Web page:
Larry Sharp, the director of technical support at the command, said past trainers have had something like 50 work items that can be practiced. With Aegis VMT virtualizing the combat system down to individual wires, he said instructors can pick from some 10,000 potential faults to introduce into training.

Deters said this can help students start to understand the cause and effect of one component being broken and affecting the output on a display elsewhere in the combat system.

In addition to proving a more thorough learning experience, Aegis VMT also produces data that can help instructors and SCSTC refine the curriculum as they go. If students are consistently struggling with a certain scenario, Palmer said, it would be apparent in the data and the instructors could emphasize that scenario during classroom training.

Stoner said the trainer and curriculum are also flexible enough to keep up with trends in the fleet.

“I could easily envision where we’ve learned something at sea — a ship had a particular casualty — we develop a new work procedure on how to fix that and maybe a procedure on how to detect it before it occurs, so now we know that,” the captain said. “How do we put that in the minds of the technicians on 100 Aegis platforms? When you can package that into a one- or two-hour training that can be given and then demonstrated in their homeport, now that’s real power to do training.”

Deters said this example gets to another benefit of the Aegis VMT: it can be applied in several ways, based on how many systems the Navy chooses to buy and how it wants to employ the technology.

The focus of the schoolhouse in Dahlgren and the future ones in fleet concentration areas is to teach apprentice-level sailors how to do maintenance and restore casualties on ships. The technology, though, could be used throughout a sailor’s career, teaching journeyman-level sailors how to supervise young technicians, for example.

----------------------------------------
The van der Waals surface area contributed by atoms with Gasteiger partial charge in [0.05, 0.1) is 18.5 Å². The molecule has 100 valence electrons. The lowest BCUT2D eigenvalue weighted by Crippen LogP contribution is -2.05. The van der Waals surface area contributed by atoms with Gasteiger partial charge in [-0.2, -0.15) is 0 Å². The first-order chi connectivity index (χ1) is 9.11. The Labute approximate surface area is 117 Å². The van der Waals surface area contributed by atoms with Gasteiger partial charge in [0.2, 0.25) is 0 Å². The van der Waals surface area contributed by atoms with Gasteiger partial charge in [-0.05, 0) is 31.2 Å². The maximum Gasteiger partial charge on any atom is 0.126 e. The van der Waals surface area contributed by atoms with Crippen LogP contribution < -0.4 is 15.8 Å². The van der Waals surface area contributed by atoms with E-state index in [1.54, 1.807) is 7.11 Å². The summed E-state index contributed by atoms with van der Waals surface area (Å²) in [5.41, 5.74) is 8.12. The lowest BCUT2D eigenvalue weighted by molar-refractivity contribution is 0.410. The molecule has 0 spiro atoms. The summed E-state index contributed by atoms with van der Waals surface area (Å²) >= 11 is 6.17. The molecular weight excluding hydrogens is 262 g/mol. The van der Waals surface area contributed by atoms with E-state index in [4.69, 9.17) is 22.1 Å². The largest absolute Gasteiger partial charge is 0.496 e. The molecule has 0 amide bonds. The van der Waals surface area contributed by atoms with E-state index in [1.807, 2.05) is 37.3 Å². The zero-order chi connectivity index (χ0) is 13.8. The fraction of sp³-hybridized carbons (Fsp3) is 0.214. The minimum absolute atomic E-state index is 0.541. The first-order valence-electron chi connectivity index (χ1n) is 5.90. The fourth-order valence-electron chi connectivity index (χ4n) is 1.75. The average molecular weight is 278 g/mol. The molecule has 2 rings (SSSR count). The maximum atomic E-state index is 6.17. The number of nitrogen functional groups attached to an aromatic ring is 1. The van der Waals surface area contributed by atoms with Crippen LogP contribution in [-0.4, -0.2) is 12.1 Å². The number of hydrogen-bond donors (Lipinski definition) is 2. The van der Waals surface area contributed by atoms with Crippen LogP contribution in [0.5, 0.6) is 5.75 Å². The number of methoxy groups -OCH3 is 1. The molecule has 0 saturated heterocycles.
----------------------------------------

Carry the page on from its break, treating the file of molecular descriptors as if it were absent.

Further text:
“It’s really limited only by our imagination on where we want to take it,” Deters said.

The system could be used to teach the entire fleet new practices as they develop, as Stoner suggested. It could also be used for sustainment training at sea to keep sailors fresh or to practice less-common maintenance actions before they’re done on the ship itself.

Palmer said some actions on a ship might be conducted just once every three years. In those cases, perhaps no one on the ship was around the last time the maintenance action was done, and perhaps no one has been through that in a previous assignment. In that case, the sailors could practice it in the VMT a week or two ahead of the scheduled maintenance action before doing it on their ship.

Stoner said the trainer could even be used to help connect sailors at sea with technical experts ashore through the Navy’s Surface Training Advanced Virtual Environment (STAVE) network, something that’s being funded on one ship as a pilot program. In this case, sailors on a ship could describe the problems on the combat system, while the technical experts ashore could replicate it on their own VMT and then help the sailors at sea hunt for a solution.

“That was not something we were intending in the beginning, but we’re starting to explore” the idea now, he said.

The key to Aegis VMT, Stoner said, is its inherent flexibility.

“As the surface navy moves to a continuous development mindset for combat systems, you have to have a continuous training mindset to go along with that or we’ll quickly fall behind,” he said. “As they look at how to quickly bring new capabilities into the system, we have to be able to analyze that and say, does that change our maintenance training? Change our operator training? How do we bring that quickly into the classroom but also into the waterfront and even onto the ship?”

Megan Eckstein is the naval warfare reporter at Defense News. She has covered military news since 2009, with a focus on U.S. Navy and Marine Corps operations, acquisition programs, and budgets. She has reported from four geographic fleets and is happiest when she’s filing stories from a ship. Megan is a University of Maryland alumna.